Students campaign for safe water, conservation

Students campaign for safe water, conservation


Harborside Academy students hold letters spelling out the word “scarcity” in front of a new billboard at 52nd Street and Sheridan Road.

Harborside Academy sixth-graders brought awareness of the importance of Lake Michigan’s waters to the community with the unveiling Wednesday of a special billboard on the corner of 52nd Street and Sheridan Road.

“The students certainly hope to take what they learn and become stewards of the Earth,” said Susanna Miller, English and social studies teacher.

“We wanted to raise awareness and have a purpose for what we were creating. What better way than to share it with the community and get the message out there?”

Under the direction of Miller, math and science teacher Diana Petre and with special education staff Ken Hussein and Theresa Woods, the students wrote essays on various aspects of water use and also drew their own designs.

Proceeds from sales of the students’ poetry book, “Spoken Words of the Ancient Rivers,” will go to Wisconsin Water for the World, which works to improve sanitation and safe drinking water for deprived communities throughout the world. (See

Once the billboard, designed and installed by Adams Outdoor Advertising, was in place, the students read brief water facts, including “Eight states, including California and New Mexico, are dealing with water levels that are putting people in danger” and “Saving water also saves energy.”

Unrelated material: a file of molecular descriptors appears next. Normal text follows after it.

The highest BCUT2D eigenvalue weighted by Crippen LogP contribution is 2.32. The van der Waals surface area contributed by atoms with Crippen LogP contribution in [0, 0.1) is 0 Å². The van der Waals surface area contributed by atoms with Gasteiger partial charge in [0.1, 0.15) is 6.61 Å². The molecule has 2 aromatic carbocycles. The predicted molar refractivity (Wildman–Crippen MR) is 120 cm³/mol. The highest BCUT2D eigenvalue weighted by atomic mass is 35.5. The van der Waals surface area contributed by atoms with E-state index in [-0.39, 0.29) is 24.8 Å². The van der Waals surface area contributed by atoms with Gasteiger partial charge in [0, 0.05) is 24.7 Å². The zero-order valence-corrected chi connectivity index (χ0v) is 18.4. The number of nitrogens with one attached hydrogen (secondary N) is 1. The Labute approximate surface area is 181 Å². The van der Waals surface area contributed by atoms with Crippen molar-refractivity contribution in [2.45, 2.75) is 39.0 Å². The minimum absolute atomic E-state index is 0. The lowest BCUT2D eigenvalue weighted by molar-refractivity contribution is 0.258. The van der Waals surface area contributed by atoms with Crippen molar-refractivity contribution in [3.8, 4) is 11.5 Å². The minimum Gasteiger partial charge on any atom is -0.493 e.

They held up letters to spell out various conservation slogans like “Water Wise” and “Save Some For Later.”

The students said they took to heart what they learned from their research and information from the Kenosha Water Utility.

“I did learn some new things,” said 12-year-old Alex Thomas. One fact that surprised him, he said was “every year, 3.6 million children die from unsafe water.”

Eleven-year-old Chelsea Soto said working on the project taught her what changes she can make at home, which was probably music to her family’s ears.

“I learned how much water people waste without even realizing it,” she said. “I’m going to take shorter showers and not waste so much.”

Vicki Smith said her 12-year-old son, Nathaniel, took the project seriously.

“He’s learned quite a bit,” she said. “He talks to me if I leave the water running while I’m doing the dishes and stuff like that.”


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